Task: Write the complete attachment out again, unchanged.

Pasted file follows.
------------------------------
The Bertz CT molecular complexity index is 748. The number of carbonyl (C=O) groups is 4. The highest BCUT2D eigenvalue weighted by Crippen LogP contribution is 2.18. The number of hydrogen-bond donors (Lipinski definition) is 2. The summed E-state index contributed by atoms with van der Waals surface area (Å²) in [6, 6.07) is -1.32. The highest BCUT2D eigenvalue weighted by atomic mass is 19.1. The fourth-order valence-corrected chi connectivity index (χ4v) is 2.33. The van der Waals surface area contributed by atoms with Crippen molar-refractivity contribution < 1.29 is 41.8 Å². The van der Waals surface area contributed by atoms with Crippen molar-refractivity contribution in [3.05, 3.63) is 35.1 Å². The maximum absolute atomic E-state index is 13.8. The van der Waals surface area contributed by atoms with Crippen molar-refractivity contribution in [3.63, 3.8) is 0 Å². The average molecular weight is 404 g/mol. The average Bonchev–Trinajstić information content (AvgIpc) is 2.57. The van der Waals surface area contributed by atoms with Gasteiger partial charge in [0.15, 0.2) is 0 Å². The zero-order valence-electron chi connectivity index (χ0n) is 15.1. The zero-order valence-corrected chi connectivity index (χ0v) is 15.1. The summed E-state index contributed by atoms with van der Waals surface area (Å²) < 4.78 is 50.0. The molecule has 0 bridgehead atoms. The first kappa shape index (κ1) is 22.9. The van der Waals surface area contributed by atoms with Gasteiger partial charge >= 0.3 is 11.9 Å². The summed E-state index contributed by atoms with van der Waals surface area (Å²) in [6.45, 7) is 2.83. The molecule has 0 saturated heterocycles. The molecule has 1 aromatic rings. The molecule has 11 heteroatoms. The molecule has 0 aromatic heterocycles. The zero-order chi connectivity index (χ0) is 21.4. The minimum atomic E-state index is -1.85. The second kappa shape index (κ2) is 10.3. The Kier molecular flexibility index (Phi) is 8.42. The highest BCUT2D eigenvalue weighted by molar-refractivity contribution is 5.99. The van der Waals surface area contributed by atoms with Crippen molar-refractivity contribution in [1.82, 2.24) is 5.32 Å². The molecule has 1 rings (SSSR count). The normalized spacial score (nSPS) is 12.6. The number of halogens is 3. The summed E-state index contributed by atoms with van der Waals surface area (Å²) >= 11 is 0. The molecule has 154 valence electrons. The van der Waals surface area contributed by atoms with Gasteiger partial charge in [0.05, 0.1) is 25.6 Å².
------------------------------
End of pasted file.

The Bertz CT molecular complexity index is 748. The number of carbonyl (C=O) groups is 4. The highest BCUT2D eigenvalue weighted by Crippen LogP contribution is 2.18. The number of hydrogen-bond donors (Lipinski definition) is 2. The summed E-state index contributed by atoms with van der Waals surface area (Å²) in [6, 6.07) is -1.32. The highest BCUT2D eigenvalue weighted by atomic mass is 19.1. The fourth-order valence-corrected chi connectivity index (χ4v) is 2.33. The van der Waals surface area contributed by atoms with Crippen molar-refractivity contribution < 1.29 is 41.8 Å². The van der Waals surface area contributed by atoms with Crippen molar-refractivity contribution in [3.05, 3.63) is 35.1 Å². The maximum absolute atomic E-state index is 13.8. The van der Waals surface area contributed by atoms with Crippen molar-refractivity contribution in [3.63, 3.8) is 0 Å². The average molecular weight is 404 g/mol. The average Bonchev–Trinajstić information content (AvgIpc) is 2.57. The van der Waals surface area contributed by atoms with Gasteiger partial charge in [0.15, 0.2) is 0 Å². The zero-order valence-electron chi connectivity index (χ0n) is 15.1. The zero-order valence-corrected chi connectivity index (χ0v) is 15.1. The summed E-state index contributed by atoms with van der Waals surface area (Å²) < 4.78 is 50.0. The molecule has 0 bridgehead atoms. The first kappa shape index (κ1) is 22.9. The van der Waals surface area contributed by atoms with Gasteiger partial charge >= 0.3 is 11.9 Å². The summed E-state index contributed by atoms with van der Waals surface area (Å²) in [6.45, 7) is 2.83. The molecule has 0 saturated heterocycles. The molecule has 1 aromatic rings. The molecule has 11 heteroatoms. The molecule has 0 aromatic heterocycles. The zero-order chi connectivity index (χ0) is 21.4. The minimum atomic E-state index is -1.85. The second kappa shape index (κ2) is 10.3. The Kier molecular flexibility index (Phi) is 8.42. The highest BCUT2D eigenvalue weighted by molar-refractivity contribution is 5.99. The van der Waals surface area contributed by atoms with Crippen molar-refractivity contribution in [1.82, 2.24) is 5.32 Å². The molecule has 1 rings (SSSR count). The normalized spacial score (nSPS) is 12.6. The number of halogens is 3. The summed E-state index contributed by atoms with van der Waals surface area (Å²) >= 11 is 0. The molecule has 154 valence electrons. The van der Waals surface area contributed by atoms with Gasteiger partial charge in [0.05, 0.1) is 25.6 Å².